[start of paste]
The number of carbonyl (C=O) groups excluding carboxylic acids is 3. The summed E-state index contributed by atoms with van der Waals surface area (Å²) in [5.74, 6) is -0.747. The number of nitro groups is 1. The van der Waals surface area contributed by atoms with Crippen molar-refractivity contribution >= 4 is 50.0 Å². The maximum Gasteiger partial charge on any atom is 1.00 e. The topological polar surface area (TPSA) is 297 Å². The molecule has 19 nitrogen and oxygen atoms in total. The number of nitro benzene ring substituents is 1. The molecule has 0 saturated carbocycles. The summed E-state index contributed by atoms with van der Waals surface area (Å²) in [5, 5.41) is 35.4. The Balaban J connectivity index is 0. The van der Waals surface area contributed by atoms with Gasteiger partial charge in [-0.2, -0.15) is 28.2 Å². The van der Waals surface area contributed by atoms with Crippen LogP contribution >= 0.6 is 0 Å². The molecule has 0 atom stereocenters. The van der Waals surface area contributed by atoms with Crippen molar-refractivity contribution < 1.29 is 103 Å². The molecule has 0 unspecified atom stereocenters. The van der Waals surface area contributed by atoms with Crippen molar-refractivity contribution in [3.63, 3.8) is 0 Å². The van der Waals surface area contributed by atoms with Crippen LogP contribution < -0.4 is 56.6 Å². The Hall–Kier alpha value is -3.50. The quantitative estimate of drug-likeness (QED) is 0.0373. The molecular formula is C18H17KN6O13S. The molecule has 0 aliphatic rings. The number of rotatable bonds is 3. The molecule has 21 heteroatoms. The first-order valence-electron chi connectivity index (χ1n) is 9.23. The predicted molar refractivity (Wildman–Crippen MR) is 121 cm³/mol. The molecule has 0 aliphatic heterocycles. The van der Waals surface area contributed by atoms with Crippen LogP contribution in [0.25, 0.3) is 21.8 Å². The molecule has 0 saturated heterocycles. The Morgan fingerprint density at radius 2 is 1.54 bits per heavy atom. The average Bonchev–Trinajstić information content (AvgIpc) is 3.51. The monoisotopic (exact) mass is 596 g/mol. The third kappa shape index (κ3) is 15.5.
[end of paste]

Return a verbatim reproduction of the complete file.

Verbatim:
The number of carbonyl (C=O) groups excluding carboxylic acids is 3. The summed E-state index contributed by atoms with van der Waals surface area (Å²) in [5.74, 6) is -0.747. The number of nitro groups is 1. The van der Waals surface area contributed by atoms with Crippen molar-refractivity contribution >= 4 is 50.0 Å². The maximum Gasteiger partial charge on any atom is 1.00 e. The topological polar surface area (TPSA) is 297 Å². The molecule has 19 nitrogen and oxygen atoms in total. The number of nitro benzene ring substituents is 1. The molecule has 0 saturated carbocycles. The summed E-state index contributed by atoms with van der Waals surface area (Å²) in [5, 5.41) is 35.4. The Balaban J connectivity index is 0. The van der Waals surface area contributed by atoms with Gasteiger partial charge in [-0.2, -0.15) is 28.2 Å². The van der Waals surface area contributed by atoms with Crippen LogP contribution >= 0.6 is 0 Å². The molecule has 0 atom stereocenters. The van der Waals surface area contributed by atoms with Crippen molar-refractivity contribution < 1.29 is 103 Å². The molecule has 0 unspecified atom stereocenters. The van der Waals surface area contributed by atoms with Crippen molar-refractivity contribution in [3.63, 3.8) is 0 Å². The van der Waals surface area contributed by atoms with Crippen LogP contribution < -0.4 is 56.6 Å². The Hall–Kier alpha value is -3.50. The quantitative estimate of drug-likeness (QED) is 0.0373. The molecular formula is C18H17KN6O13S. The molecule has 0 aliphatic rings. The number of rotatable bonds is 3. The molecule has 21 heteroatoms. The first-order valence-electron chi connectivity index (χ1n) is 9.23. The predicted molar refractivity (Wildman–Crippen MR) is 121 cm³/mol. The molecule has 0 aliphatic heterocycles. The van der Waals surface area contributed by atoms with Crippen LogP contribution in [0.25, 0.3) is 21.8 Å². The molecule has 0 saturated heterocycles. The Morgan fingerprint density at radius 2 is 1.54 bits per heavy atom. The average Bonchev–Trinajstić information content (AvgIpc) is 3.51. The monoisotopic (exact) mass is 596 g/mol. The third kappa shape index (κ3) is 15.5.